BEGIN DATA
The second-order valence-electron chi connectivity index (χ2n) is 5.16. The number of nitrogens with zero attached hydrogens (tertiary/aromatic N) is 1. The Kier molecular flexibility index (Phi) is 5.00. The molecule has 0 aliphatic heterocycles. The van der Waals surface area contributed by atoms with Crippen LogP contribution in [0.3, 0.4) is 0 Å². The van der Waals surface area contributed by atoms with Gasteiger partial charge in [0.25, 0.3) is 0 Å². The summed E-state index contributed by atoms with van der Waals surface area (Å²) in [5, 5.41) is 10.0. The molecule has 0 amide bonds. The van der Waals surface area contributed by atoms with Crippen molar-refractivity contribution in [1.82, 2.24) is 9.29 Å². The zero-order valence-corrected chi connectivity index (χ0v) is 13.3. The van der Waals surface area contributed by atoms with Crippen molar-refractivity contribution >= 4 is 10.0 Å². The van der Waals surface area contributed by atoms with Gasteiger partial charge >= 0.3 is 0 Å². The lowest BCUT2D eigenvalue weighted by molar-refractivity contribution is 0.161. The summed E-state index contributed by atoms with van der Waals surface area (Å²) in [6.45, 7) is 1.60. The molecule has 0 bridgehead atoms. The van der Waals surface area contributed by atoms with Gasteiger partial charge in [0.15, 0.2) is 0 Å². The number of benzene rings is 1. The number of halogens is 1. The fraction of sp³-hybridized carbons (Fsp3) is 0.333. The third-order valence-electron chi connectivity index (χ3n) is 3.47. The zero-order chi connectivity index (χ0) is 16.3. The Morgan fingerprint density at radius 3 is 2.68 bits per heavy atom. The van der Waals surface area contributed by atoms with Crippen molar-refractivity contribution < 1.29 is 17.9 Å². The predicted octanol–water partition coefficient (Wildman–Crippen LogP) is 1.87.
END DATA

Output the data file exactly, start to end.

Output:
The second-order valence-electron chi connectivity index (χ2n) is 5.16. The number of nitrogens with zero attached hydrogens (tertiary/aromatic N) is 1. The Kier molecular flexibility index (Phi) is 5.00. The molecule has 0 aliphatic heterocycles. The van der Waals surface area contributed by atoms with Crippen LogP contribution in [0.3, 0.4) is 0 Å². The van der Waals surface area contributed by atoms with Gasteiger partial charge in [0.25, 0.3) is 0 Å². The summed E-state index contributed by atoms with van der Waals surface area (Å²) in [5, 5.41) is 10.0. The molecule has 0 amide bonds. The van der Waals surface area contributed by atoms with Crippen molar-refractivity contribution in [1.82, 2.24) is 9.29 Å². The zero-order valence-corrected chi connectivity index (χ0v) is 13.3. The van der Waals surface area contributed by atoms with Crippen molar-refractivity contribution >= 4 is 10.0 Å². The van der Waals surface area contributed by atoms with Gasteiger partial charge >= 0.3 is 0 Å². The lowest BCUT2D eigenvalue weighted by molar-refractivity contribution is 0.161. The summed E-state index contributed by atoms with van der Waals surface area (Å²) in [6.45, 7) is 1.60. The molecule has 0 bridgehead atoms. The van der Waals surface area contributed by atoms with Gasteiger partial charge in [0.15, 0.2) is 0 Å². The number of benzene rings is 1. The number of halogens is 1. The fraction of sp³-hybridized carbons (Fsp3) is 0.333. The third-order valence-electron chi connectivity index (χ3n) is 3.47. The zero-order chi connectivity index (χ0) is 16.3. The Morgan fingerprint density at radius 3 is 2.68 bits per heavy atom. The van der Waals surface area contributed by atoms with Crippen molar-refractivity contribution < 1.29 is 17.9 Å². The predicted octanol–water partition coefficient (Wildman–Crippen LogP) is 1.87.